Is religion really that important? 

We as medical professionals need to respect each and every view of our patient, including their religious beliefs, because that is what’s important to the patient. Even if it differs from our own beliefs. Religion is often a huge part of a patient’s identity and it is just as important as every other aspect of the patient’s life. It would be wrong not to respect it.

But should a religious rule control medical decisions, especially ones that are in conflict with ‘the best medical treatment for the patient’? Who even determines that? 

On the other hand

Being a doctor and having to make that decision must be so hard. It is (for some) going against your own morals, going against your innate tendency to do good for your patient. On the one hand you would be going against the patient’s right to the best medical treatment, but giving the patient treatment that is contrary to the their belief would not be giving the patient their right to autonomy. To go against something you believe in for the sake of remaining ethically correct is hard. Incredibly hard, impossible for some.

What is the solution?

There is no easy answer. In the end, you cannot break ethical code just to satisfy your own needs. Finding a solution should be personalised because we are all have different beliefs. Somewhere in the process we need to change our mindset that spirituality is important and needs to be taken into account. And sometimes we need to accept that we may not always know what is ‘best’ for our patients. 

I personally would find this really hard if I were in that ‘Grey’s’ situation, I would feel very conflicted. But it doesn’t come down to what I feel, it comes down to what is right for the patient and I must learn to accept that. 

Pain Management

Would you ever under-treat a patient’s pain because you were concerned about repercussions or because you believe that a patient – even a terminal patient- might become addicted? 


This was a question asked to doctors in a survey. 84% said no, they would give their patients the pain medication, and one of the most striking reply to the question was this: “Pain should not be undertreated, and what’s the problem with a terminal patient being addicted and comfortable?”

A patient’s perspective

Struggling with immense pain, especially pain that severely impairs quality of life is a problem. A huge problem.  I found 3 quotes very useful in getting an idea about how detrimental pain can be:

“The most frightening, the most humiliating, and the most difficult ordeal of my life . I became withdrawn, completely disabled by my terrible, relentless pain. I was unable to function professionally. I was unable to be much of a wife or a mother, a daughter or a friend.”

“Pain is my biggest fear, it puts me in a darkness, you can’t find peace in that darkness of pain. Pain blinds you to all that’s positive.”

“They wanted to know why the medication was not working? Why are you still in pain? If you are crying, why are you crying; if you are not crying, how can you be in pain? You are not only experiencing your pain, you are experiencing other peoples’ opinions and feelings; that makes it worse.”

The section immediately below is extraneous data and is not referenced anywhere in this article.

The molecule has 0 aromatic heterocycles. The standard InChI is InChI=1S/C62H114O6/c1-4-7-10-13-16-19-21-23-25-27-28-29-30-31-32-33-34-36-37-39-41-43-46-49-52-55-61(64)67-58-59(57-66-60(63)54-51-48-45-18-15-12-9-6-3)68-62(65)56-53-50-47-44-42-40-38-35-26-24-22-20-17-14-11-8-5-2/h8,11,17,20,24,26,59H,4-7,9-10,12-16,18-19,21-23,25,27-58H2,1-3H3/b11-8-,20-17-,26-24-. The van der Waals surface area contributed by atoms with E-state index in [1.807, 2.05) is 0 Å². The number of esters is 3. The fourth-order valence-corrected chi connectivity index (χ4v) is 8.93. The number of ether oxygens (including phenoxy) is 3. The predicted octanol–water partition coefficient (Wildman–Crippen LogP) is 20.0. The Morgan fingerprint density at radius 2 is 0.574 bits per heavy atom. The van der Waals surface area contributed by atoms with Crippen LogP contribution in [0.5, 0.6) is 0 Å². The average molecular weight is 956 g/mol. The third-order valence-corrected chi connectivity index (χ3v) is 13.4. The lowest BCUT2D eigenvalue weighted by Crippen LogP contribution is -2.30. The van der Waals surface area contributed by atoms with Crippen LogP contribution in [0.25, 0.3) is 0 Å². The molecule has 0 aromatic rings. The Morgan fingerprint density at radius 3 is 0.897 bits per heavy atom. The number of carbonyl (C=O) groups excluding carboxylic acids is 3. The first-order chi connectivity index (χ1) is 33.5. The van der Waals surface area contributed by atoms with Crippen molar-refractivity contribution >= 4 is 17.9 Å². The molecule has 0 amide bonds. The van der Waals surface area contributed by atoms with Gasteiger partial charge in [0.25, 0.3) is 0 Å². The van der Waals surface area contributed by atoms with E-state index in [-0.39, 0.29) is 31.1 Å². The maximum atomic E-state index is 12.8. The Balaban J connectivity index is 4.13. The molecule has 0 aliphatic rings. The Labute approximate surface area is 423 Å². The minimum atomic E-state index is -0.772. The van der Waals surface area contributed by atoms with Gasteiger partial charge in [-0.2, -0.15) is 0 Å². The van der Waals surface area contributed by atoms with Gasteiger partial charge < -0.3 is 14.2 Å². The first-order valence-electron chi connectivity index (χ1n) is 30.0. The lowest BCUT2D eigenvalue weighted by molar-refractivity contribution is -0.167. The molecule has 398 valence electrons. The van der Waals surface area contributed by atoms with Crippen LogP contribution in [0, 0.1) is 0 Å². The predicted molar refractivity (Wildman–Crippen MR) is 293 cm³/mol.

Pain now seems much more than a ‘highly unpleasant physical sensation caused by illness or injury’. True pain is much deeper than that, it’s more like a torment of one’s entire being, physically, emotionally and spiritually. Most people would do almost anything to relieve their pain in some way, even if it was just a small amount.

A doctor’s perspective

Most medical professionals would do as much as they could for patients to be comfortable, but some won’t because they are scared of the possible legal implications. We were taught to always have the patient’s best interests at heart, and thus  the relief of pain is a core ethical duty in medicine.

But why then is pain not always correctly dealt with? Some medical professionals do not treat pain sufficiently, patients lie about pain and most people do not know what to do with chronic pain.

I was told a story once of a patient who was diagnosed with chronic pain after a car accident. A physiotherapist had convinced her that she needed physiotherapy everyday to help her with her pain, she was told if she did not get her knots worked out everyday it would snowball and the pain would become unbearable. This is a perfect way to ensure your patient will believe they have pain and to make sure you get money every day. But completely unethical.

Another example is a patient who was previously a drug addict and lost everything. He then decided to make up a story about an accident he had a few months ago and he has been is such pain ever since, hoping the doctor would prescribe narcotics to give him his fix.

How do we deal with this problem?

I think with experience you can pick up on small signs that the pain is real or not, but there is a fine line there. I also believe that chronic pain is more psychological than just physical and needs to be handled properly. It is easy to jut handle the chronic pain patient by prescribing them the medication they need every month and sending them on their way, but it needs to be addressed at a deeper level and that is why a multidisciplinary approach is a good idea. Sometimes all a patient needs is somebody to explain what chronic pain is and how it works and the pain already decreases.